National Highways has released a report which shows the progress it’s making towards net zero – one year on from the launch of its Net Zero Highways plan.
The government-owned company has reported a series of achievements recorded in the last year including ensuring that 100 per cent of its own energy is sourced from renewable energy, converting 38 per cent of its vehicle fleet to greener plug-in hybrid cars and using lower-carbon LED bulbs to light more than 16 per cent of the strategic road network (SRN).
Additionally, 93 per cent of traffic officers have been trained to better support motorists with electric vehicles and freight platooning trials designed to lower emissions from HGVs have been completed on the network for the first time.
Behind-the-scenes, National Highways has also established a new governance structure to drive the company towards net zero, with the appointment of a new director of environmental sustainability, a central carbon team and an executive board member all tasked with driving delivery of the new plan.
Today’s report represents the first annual update to the company’s strategy – Net zero highways: our 2030 / 2040 / 2050 plan. It includes National Highways’ annual carbon footprint and new examples of carbon-cutting activities introduced by the company.
The report said that the last 12 months had represented a “promising start” to the strategy while acknowledging that there was “still much to do”.
The 4,300-mile SRN is one of the country’s most critical pieces of infrastructure, directly supporting more than 64,000 jobs and delivering £314 billion to the economy. Operating, maintaining and using the network does come at a cost, with the SRN being a major source of carbon emissions.
However, vehicle emissions are expected to decline rapidly as electric power replaces petrol and diesel propulsion in the coming years. National Highways has a long-term vision to capitalise on the latest technologies and new ways of working to decarbonise the network as quickly as possible.
Last year’s plan committed to cutting National Highways’ own corporate emissions to net zero by 2030, followed by maintenance and construction emissions by 2040 and those from road users by 2050.
Steve Elderkin, Director of Environmental Sustainability at National Highways, said: “Over the last year colleagues across National Highways and our supply chain have been turning this plan into a reality.
“That’s what this requires; a huge joint effort across our industry, supported with the right policies. I am encouraged because I see good decisions being made and we’re moving in the right direction. This has built the foundations of the programme that will deliver our targets, moving us forward as outlined in this progress report.”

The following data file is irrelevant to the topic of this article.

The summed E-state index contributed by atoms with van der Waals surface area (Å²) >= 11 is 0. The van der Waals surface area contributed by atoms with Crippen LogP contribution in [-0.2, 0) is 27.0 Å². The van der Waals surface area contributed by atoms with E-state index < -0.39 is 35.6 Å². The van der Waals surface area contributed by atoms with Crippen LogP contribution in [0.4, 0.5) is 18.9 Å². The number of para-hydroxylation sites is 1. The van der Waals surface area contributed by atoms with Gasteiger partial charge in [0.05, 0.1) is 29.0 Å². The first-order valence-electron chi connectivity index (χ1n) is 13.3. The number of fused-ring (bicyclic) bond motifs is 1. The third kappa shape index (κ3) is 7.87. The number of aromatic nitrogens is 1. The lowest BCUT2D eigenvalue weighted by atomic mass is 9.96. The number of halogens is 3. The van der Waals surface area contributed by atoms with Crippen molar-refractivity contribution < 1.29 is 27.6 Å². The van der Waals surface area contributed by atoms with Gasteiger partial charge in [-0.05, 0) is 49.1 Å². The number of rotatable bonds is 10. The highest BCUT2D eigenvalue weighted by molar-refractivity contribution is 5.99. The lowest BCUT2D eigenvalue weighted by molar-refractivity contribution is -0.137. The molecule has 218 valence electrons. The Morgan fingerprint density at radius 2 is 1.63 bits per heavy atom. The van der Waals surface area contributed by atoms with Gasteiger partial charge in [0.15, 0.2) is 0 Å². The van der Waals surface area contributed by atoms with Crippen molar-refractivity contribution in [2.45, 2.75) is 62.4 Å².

Today’s publication provides an insight into National Highways’ achievements in the last year against the plans set out in 2021’s net zero report. It says:
- National Highways remains on track replace 70 per cent of road lighting with LEDs by 2027, with over 16 per cent already upgraded;
- 38 per cent of traffic officer vehicles have already been converted to plug-in hybrids, capable of being run in part on battery power, with 100 per cent conversion expected by 2030;
- Work is ongoing to start construction of the first totally net-zero road enhancement scheme, with a series of pilot schemes being initially developed before the project starts by 2030;
- Low-carbon materials have been introduced by project teams as part of the shift towards zero carbon steel, cement, concrete and asphalt by 2040. In the last year, this has included the use of Aggregate Industries’ “Super Low-Carbon” asphalt on the A590 Cross-A-Moor scheme in Cumbria, and a trial of low-carbon reinforced concrete at junction 6 of the M42;
- Work is continuing to support the development of “Project Rapid” which aims to deliver £950 million of electric car charging infrastructure at motorway service areas, including six high-powered chargers at each location by 2023;
- Some £200,000 has been invested in training and new equipment such as plastic skates and battery boosters to help traffic officers move “non-rolling” broken-down vehicles – including electric vehicles – to a safe place;
- A trial programme to provide the use of electric vans to businesses, charities, community groups, the NHS and taxi drivers has been utilised 800 times to date, helping to break down barriers towards the adoption of zero-emission deliveries in towns and cities.
Separately today, the company has published its climate resilience report which sets out challenges the SRN and the actions being put in place to address them.
The report – Climate change and the strategic road network: Building resilience for a changing future – spells out the risks posed from flooding, landslips, high winds and extreme temperatures, which can cause road surfaces to soften and bridge bearings to expand.
Actions being taken already to make the SRN more resilient include updating standards for drainage design and warm mix asphalt on road surfaces, combined with reviewing approaches to maintenance standards for pothole repairs.
Images courtesy of National Highways.